The Case for Banning Law Enforcement From Using Facial Recognition Technology


Executive Summary

Police use of facial recognition technology has become routine in the United States, posing grave risks to privacy and civil liberties, especially for people of color. Despite its ubiquity, there is no comprehensive regulation of the technology and its use by law enforcement.

Thus far, some cities and states have reined in law enforcement use of the technology. Some private companies that have developed facial recognition software have paused their partnerships with police as a response to pressure from critics.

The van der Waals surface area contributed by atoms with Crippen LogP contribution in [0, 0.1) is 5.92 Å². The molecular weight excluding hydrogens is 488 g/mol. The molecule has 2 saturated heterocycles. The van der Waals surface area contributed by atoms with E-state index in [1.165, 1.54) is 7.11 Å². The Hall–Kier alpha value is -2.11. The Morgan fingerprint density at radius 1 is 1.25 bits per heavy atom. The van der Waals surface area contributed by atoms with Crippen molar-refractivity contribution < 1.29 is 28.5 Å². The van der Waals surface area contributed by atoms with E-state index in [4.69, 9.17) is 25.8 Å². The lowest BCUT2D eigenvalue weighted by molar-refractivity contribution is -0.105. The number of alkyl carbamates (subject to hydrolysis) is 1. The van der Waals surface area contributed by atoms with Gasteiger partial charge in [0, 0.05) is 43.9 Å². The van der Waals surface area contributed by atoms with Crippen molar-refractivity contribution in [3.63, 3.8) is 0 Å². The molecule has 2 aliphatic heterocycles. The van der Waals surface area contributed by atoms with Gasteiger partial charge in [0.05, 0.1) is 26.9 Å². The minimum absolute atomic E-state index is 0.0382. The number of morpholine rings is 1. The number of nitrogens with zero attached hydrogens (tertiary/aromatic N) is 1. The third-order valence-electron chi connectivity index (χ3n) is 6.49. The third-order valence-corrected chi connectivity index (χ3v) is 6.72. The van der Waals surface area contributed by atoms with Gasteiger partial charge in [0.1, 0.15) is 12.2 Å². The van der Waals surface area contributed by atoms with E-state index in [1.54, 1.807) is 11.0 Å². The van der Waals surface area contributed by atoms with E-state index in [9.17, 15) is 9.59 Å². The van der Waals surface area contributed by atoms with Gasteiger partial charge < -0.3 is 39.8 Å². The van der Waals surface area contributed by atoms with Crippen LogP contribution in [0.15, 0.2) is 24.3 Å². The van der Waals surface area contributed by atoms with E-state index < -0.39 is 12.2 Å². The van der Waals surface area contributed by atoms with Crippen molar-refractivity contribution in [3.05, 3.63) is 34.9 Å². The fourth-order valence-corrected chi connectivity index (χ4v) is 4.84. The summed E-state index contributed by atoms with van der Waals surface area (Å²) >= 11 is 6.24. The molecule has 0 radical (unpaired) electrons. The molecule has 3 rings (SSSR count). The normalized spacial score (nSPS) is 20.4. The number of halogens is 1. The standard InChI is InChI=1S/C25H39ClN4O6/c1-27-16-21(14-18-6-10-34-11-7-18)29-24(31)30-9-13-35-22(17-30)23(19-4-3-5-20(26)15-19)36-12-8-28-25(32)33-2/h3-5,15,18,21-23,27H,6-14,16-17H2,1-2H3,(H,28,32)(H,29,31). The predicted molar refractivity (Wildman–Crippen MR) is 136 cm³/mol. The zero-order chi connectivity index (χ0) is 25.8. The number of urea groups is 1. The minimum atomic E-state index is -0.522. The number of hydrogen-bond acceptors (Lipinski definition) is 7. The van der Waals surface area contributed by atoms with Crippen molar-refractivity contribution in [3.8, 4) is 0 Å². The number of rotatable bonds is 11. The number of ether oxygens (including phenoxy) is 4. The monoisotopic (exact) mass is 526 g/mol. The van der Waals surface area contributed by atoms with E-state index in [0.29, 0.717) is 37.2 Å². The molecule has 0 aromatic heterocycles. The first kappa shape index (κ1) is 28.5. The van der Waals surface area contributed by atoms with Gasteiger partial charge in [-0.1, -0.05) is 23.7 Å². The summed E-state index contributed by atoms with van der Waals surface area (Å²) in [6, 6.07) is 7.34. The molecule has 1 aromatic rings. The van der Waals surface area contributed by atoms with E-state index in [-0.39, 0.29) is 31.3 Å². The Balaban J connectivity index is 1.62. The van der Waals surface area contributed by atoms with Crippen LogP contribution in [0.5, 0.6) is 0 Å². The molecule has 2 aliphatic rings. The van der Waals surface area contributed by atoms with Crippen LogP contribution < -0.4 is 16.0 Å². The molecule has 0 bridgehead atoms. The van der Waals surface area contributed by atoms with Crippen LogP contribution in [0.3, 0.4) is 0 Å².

A federal law would be the most powerful step to regulate the use of this invasive and dangerous technology. The Facial Recognition and Biometric Technology Moratorium Act of 2020 was introduced in June in the Senate and House of Representatives by Senators Edward Markey and Jeff Merkeley and Representatives Pramila Jayapal and Ayanna Pressley. It would ban federal agencies’ use of facial recognition technology (and other biometric technologies) and create incentives for local and state prohibitions.